Adding a lab-made antibody to an allergy shot may build the immune system better against cat allergies than standard injections alone.Combination therapy also reduces allergy symptoms within a year of stopping treatment, new study finds
Allergy shots, also known as immunotherapy, have been used for more than a century to reduce itching, watery eyes, sneezing, runny nose, congestion and other allergy symptoms. Injections contain small amounts of things people are allergic to, called allergens. People get weekly or monthly injections for three to five years and gradually build up tolerance to the allergen.
Despite their long use, scientists don’t know exactly how allergy shots work, said Lisa Wheatley, an allergist at the National Institute of Allergy and Infectious Diseases. Some people’s allergies are largely curable, while others may require injections indefinitely. “We know that if you give a cat immunotherapy [allergies] …you’ll be better off after that year, but you won’t keep that benefit. “
The study was conducted to see if researchers could improve allergy treatment by reducing the time injections are needed, while still giving patients lasting relief. The team also wants to better understand how immunotherapy works, she said.
When an allergy strikes, some immune cells produce alarm chemicals that trigger inflammation and other symptoms. “If we can suppress ‘danger’ signals, we might be able to improve immunotherapy,” Wheatley said.
She and colleagues used a monoclonal antibody called tezepelumab to block one of the alarm chemicals, thymic stromal lymphopoietin (TSLP). The antibody is already used as an asthma treatment, so researchers already know it’s generally safe.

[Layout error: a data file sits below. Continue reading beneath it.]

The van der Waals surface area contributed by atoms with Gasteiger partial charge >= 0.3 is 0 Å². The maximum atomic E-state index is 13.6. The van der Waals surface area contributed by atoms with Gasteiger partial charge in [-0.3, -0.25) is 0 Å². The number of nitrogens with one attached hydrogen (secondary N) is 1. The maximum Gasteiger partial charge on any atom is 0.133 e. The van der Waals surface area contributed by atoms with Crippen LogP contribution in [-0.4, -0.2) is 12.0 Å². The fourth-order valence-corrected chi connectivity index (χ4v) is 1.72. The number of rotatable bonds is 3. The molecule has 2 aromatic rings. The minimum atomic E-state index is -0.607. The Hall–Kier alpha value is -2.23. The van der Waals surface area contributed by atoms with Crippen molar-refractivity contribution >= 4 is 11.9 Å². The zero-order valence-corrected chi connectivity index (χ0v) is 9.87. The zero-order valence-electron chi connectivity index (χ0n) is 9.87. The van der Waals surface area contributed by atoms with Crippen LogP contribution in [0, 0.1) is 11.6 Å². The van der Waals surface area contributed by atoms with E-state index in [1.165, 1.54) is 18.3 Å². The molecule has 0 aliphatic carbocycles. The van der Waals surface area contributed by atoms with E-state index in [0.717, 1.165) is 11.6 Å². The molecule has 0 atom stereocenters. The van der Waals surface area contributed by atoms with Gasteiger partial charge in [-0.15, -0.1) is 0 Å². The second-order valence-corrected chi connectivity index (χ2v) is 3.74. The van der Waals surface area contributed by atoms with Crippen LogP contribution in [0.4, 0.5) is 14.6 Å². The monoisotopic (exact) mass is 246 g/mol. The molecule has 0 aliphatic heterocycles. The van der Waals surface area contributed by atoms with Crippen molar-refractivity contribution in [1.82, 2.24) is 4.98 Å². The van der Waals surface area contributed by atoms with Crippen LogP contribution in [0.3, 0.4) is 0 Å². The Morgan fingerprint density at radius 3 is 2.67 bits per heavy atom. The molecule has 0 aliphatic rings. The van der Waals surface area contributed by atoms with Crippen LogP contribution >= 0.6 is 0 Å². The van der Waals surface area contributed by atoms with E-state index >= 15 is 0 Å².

The researchers gave 121 feline allergy patients the standard allergy vaccine alone, tezepelumab alone, a combination of the two, or a placebo. On its own, tezepelumab was no better than a placebo, the researchers found.
After a year of treatment, people who get the combination Reduce allergy symptoms Researchers on October 9 at Journal of Allergy and Clinical Immunology.
And even one year after people on the combination stopped treatment, levels of an allergy-triggering antibody called IgE dropped and continued to drop. In people who received standard injections, once treatment was stopped, IgE levels began to rise back to baseline levels, Wheatley said.
One reason the therapy might work is that it alters the activity of genes in some immune cells that trigger inflammation, the team found. An analysis of nasal swabs showed that immune cells called mast cells produced less tryptase, one of the main chemicals released in allergic reactions, in people who received the combination therapy.
Edward Zoratti, an allergist and immunologist at Detroit’s Henry Ford Hospital, said that while the results are encouraging, it’s unclear whether tezepelumab will work for other allergies as well. “Are they lucky and chose the right allergen?”
Cat allergies are Fel d1 in cat saliva and dead skin cell sheets or dandruff (SN: February 13, 2020). In contrast, cockroach allergies can arise from a variety of proteins.
Another possible downside, Zoratti said, is that monoclonal antibodies are expensive.
More research is needed before this or any other therapy can be added to allergy shots in a doctor’s office, but this research is important for understanding how allergy therapy works, he said. “This is one step in a long chain that may lead us to a truly useful therapy in the future.”